But in one prefecture, probably 10,000 washed away. That will probably be the highest fraction of deaths, but...I had hoped the death toll wouldn't be above a few thousand. It will almost certainly be over 10,000...
Words failed me when I watched the footage of the Indonesian tsunami, which hit a much wider area of land and killed far, far more...maybe close to a quarter of a million, though accurate numbers may never be known. The Japanese tsunami was a mammoth 30 ft high in some areas, and basically erased entire towns. The one lucky thing about it was that most of its energy was directed AWAY from Japan, which is why it hit Hawaii and California. Had most of the energy been directed the other way, more of Japan would have been devastated.
Each time I have stood in the heart of Tokyo, far, far more than when I stand in Manhattan, I am struck by the sheer economic power and activity humming around me. That economic force has been hit a severe blow. Many of its factories, ports and airports shut down after the earthquake. And between the multiple nuclear plant disasters and the multiple refinery fires, its energy generation ability has taken a heavy hit as well. I think it can recover, but it already had signs of stress and weakness all through its economy. It is just possible that it will never be quite the same. And that will have echoes throughout the world economy.
Japan is in a tough spot when it comes to energy. Their superpower economy requires a HUGE amount of energy...and they have almost no resources of their own. They don't have a vast desert for optimal solar. They don't have vast steppelands or plains for optimal wind power. They don't have oil or much coal. Of course they have some wind, solar, geothermal and perhaps particularly tidal potential, but little of it has been seriously utilized and even if it was, it may well not really fulfill its needs adequately. I mean the United States has it all. We are STUPID for not developing like crazy our vast wind potential (some of the best in the world), our vast solar potential (some of the best outside of the Sahara), our respectable geothermal and, perhaps most of all, methane production from the vast amount of waste (like trash and pig shit) we produce. In one of Al Franken's books (Lying Liars, I think) there is a horrific description of the pig industry in the United States. These factory farms produce such huge amounts of pig shit that they are collected into vast ponds. And as those ponds of pig shit decay, forming methane (a much, much worse greenhouse gas than carbon dioxide), pressure can build up like in your gut after too much great Mexican Food and beer. And it produces pig shut geysers, as Al Franken describes it.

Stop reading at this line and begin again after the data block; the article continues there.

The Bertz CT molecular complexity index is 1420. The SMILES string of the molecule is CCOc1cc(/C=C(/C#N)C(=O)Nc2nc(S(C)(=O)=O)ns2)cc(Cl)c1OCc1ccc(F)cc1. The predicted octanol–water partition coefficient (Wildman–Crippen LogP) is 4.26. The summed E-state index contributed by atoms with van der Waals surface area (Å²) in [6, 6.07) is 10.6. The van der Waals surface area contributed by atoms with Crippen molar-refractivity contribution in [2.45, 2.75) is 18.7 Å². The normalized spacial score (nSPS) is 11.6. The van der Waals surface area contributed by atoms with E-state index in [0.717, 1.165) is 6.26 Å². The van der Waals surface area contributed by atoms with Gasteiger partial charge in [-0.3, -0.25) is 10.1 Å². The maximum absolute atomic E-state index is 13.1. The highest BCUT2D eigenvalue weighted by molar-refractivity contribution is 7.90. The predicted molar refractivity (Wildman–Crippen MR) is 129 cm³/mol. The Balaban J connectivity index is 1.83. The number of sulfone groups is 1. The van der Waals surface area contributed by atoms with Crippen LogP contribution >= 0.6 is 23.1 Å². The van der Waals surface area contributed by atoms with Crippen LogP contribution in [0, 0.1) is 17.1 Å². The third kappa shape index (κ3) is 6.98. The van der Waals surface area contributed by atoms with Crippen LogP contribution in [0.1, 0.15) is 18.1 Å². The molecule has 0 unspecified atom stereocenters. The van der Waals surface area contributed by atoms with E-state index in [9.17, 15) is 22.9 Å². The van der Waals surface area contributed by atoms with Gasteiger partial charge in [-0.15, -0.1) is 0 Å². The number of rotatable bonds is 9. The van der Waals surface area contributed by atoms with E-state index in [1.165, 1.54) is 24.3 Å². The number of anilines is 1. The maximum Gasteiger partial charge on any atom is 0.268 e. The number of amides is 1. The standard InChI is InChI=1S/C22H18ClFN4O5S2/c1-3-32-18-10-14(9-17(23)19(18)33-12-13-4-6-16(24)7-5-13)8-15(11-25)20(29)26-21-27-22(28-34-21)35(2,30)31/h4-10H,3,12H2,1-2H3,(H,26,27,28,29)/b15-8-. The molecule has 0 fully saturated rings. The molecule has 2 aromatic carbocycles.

I read that and thought to myself, therein lies a vast wealth of energy to power America. America could power itself extensively with pig shit...as well as its wind and solar potential.
But Japan is limited in all of these. They can do more than they have from domestic sources, but not to the level that their economy requires. America COULD do it. Japan probably cannot. So they have to rely on imported fossil fuels and nuke energy produced from imported fuel. Both are expensive for them and are dangerous.
Last summer I was at a conference in Heidelberg, Germany. The conference was at the European Molecular Biology Lab up in the hills above Heidelberg. From one of the institute's windows was a panoramic view of central Germany. And there, way off in the distance, was unmistakably an enormous nuclear power plant. I have to admit, my first reaction (perhaps my XY nature) was "Whoa, that is SOOOO COOL!" It was so far away and yet dominated the landscape.
In some ways nuclear power really is a super cool thing. You can actually harness the binding energy that holds together atoms and generate electricity to run your coffee maker. There is something so fundamental about that. And radioactivity is something I have dealt with, at low levels. I have worked in labs with both beta and gamma emitters. Some of the radioactive materials I used generated radioactivity so weak that your first couple of layers of skin will block them. As long as you don't get them on your hands and eat it, you are pretty safe. Some I handled required think sheets of lead to block. Of course the materials and waste from a nuclear plant generate much higher energy, though the principles are the same.